Review: Monteverdi’s 1610 Vespers
By Heather Leviston
The Director of Gloriana Chamber Choir and Players, Andrew Raiskums, wanted to wait until the right combination of soloists, choir members, instrumentalists and venue came together; their performance on Sunday afternoon showed that it was well worth the wait. Seldom performed in Melbourne, Monteverdi’s Vespers of 1610 is one of the crowning achievements of sacred choral music and deserves to be heard at its best.
Bridging the gap between music of the late Renaissance and early Baroque, the work has been a key part of the revival of Early Music in the twentieth century. When Concentus Musicus Wien under Nikolaus Harnoncourt released their recording in 1975 it came as a revelation of what could be achieved.
There are various decisions to be made as to the order of the various pieces, which parts should be sung and by whom and what instrumentation should be used. Raiskums’ choice of sequencing is virtually the same as Harnoncourt’s and one thought to have its logic with the gradual introduction of the solo voices.
One of the greatest pleasures of the Harnoncourt Vespers was Nigel Rogers. In the Thomson twins, Daniel and Matthew, Raiskums has discovered tenor voices with vocal characteristics that could manage a Monteverdi “trillo” and the many passages of melismatic ornamentation with apparent ease.
In fact, Daniel Thomson’s singing of Nigra sum was uncannily similar to that of Rogers’, timbre included. Everything he sang was characterized by singular musicianship, evenness of tone and great control. A more perfect match could not have been found when the brothers sang together in a most beautiful Duo Seraphim and an uncannily echoing Audi coelum. There is a substantial amount of music for the tenor soloists in the work and all of it was performed at an extraordinarily high standard.
The two soprano soloists, Jennifer Cook and Erika Tandiono, were less evenly matched but still blended very well together, with Tandiono’s less mature soprano pinging through from the lower line. Cook used the acoustic effectively, her lovely warm soprano resonating most pleasingly.
Various other soloists were taken from the choir, but it was not always clear from the program exactly who was singing what. Some of the male singers were stronger than others, but overall their work was highly commendable. It was clear that one of the great strengths of the choir is that they have in their ranks singers who can sing solo parts successfully.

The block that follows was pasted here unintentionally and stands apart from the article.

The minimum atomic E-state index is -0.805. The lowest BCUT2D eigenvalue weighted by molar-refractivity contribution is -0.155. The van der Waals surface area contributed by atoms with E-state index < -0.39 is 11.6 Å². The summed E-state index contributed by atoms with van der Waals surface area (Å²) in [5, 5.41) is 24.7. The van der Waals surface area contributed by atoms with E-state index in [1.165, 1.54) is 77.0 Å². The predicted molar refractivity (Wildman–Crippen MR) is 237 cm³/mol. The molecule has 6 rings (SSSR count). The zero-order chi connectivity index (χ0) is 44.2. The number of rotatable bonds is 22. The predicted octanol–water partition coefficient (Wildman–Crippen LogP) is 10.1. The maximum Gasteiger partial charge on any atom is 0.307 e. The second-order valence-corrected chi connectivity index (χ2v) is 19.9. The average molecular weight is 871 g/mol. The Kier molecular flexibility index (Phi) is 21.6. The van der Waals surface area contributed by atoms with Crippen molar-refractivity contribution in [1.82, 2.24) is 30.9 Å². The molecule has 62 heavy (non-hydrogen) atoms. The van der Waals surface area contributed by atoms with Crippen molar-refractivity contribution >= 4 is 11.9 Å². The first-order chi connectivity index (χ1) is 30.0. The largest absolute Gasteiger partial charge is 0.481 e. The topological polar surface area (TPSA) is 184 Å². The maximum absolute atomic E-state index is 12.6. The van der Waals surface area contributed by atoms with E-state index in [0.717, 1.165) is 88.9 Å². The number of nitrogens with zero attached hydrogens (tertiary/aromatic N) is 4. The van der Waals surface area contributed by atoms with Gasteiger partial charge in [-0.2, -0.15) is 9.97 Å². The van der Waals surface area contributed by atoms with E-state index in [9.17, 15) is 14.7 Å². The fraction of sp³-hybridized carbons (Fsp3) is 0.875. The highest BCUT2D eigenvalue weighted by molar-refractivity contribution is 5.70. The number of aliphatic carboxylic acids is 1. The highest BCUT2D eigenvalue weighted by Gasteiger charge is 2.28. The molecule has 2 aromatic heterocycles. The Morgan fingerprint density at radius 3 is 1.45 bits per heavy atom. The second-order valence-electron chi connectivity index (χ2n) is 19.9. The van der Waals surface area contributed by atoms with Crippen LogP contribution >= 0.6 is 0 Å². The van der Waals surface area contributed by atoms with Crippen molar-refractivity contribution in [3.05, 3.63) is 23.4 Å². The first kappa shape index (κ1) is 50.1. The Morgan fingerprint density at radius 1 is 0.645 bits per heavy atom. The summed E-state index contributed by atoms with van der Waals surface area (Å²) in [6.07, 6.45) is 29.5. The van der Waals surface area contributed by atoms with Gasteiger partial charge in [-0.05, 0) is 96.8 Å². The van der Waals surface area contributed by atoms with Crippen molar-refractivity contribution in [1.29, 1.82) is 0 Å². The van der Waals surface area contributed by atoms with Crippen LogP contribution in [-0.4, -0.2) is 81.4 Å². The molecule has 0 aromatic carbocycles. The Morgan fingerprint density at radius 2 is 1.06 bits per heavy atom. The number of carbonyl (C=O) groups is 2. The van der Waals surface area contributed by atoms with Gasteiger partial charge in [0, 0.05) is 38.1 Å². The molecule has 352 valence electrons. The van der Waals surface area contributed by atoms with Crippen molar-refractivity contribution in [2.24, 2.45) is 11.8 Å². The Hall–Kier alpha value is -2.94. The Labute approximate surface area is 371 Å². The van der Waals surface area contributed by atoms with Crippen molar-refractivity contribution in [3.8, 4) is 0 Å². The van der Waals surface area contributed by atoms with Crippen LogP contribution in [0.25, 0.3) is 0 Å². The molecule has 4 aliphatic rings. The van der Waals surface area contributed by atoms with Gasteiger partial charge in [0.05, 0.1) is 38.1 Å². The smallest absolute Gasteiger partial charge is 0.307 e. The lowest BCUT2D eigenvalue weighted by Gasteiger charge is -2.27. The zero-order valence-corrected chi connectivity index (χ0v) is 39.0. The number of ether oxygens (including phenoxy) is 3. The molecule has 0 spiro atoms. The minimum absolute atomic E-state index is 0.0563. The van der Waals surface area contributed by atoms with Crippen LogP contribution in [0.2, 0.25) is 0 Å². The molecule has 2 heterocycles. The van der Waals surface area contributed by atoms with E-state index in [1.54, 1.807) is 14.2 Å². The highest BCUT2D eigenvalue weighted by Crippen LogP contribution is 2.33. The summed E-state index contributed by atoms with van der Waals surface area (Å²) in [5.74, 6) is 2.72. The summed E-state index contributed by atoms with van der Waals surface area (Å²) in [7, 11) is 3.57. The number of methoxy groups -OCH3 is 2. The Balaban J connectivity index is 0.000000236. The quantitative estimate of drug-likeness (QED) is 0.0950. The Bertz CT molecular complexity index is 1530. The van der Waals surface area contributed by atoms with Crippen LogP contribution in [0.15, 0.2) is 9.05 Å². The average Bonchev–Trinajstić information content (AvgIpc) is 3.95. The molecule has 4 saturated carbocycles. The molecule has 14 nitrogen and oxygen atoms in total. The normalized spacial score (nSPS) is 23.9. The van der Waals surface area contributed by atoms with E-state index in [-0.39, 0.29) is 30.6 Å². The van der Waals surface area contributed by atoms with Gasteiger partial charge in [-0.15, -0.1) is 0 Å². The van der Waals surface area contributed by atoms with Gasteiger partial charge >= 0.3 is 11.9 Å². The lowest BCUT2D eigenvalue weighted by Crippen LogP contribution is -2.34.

Special mention should be made of the soprano members of the two choirs: three in one choir and four in the other. Their unflagging purity of tone was truly impressive. The precision of their attack in passages such as the “Ut collocet…” for the Laudate pueri Dominum was simply astonishing.
The third requisite component of this successful Vespers was the Chamber Players and a formidable line-up it was indeed. After the short initial plainchantVersicle, the full choir and instrumental ensemble burst forth in a thrilling toccata. Three sackbuts and three cornetti led the way and were a source of some wonderful music making throughout.
The sackbuts were sometimes rich and mellow, at other times declamatory, while the cornetti were often piercingly beautiful and occasionally resembled the human voice. Several players covered more than one instrument, for example violins/recorders, viola da gamba/lirone, and theorbo/baroque guitar. Hannah Lane on baroque harp and Donald Nicholson on chamber organ also made excellent contributions.
Finally: the venue. The acoustic of Sacred Heart is very lively and in general was appropriate for this work. Inevitably there had to be some muddying of the sound and separations of the forces were limited.
Whilst it was not always ideal, Raiskums placed his forces for maximum effect most of the time, making dramatic use of the organ loft at the back of the church, where the Thomson brothers were joined by Doug Kelly for a magical performance of Duo Seraphim: certainly one of the highlights of the afternoon. The echoes for Audi coelumbenefitted from thoughtful placement and the soprano soloists took up various positions to good effect.
Perhaps the fifth element of a successful performance needs even greater emphasis. This magnificent work is full of rhythmic challenges with its cross rhythms and sudden changes of tempo. Napoleon himself might have been hard pressed to marshall his forces with so many diverse singers in so many different parts of the space.
Added to this were all of the initial decisions as to who exactly would sing and play what when and how. It was clear that Andrew Raiskums was more than up to the job, with the end result being rewarded by a large, appreciative audience with cheers and a sustained standing ovation.
Gloriana Chamber Choir & Gloriana Chamber Players, directed by Andrew Raiskums, performed Monteverdi’s Vespro della Beata Vergine (1610) at Sacred Heart, Carlton, on November 23.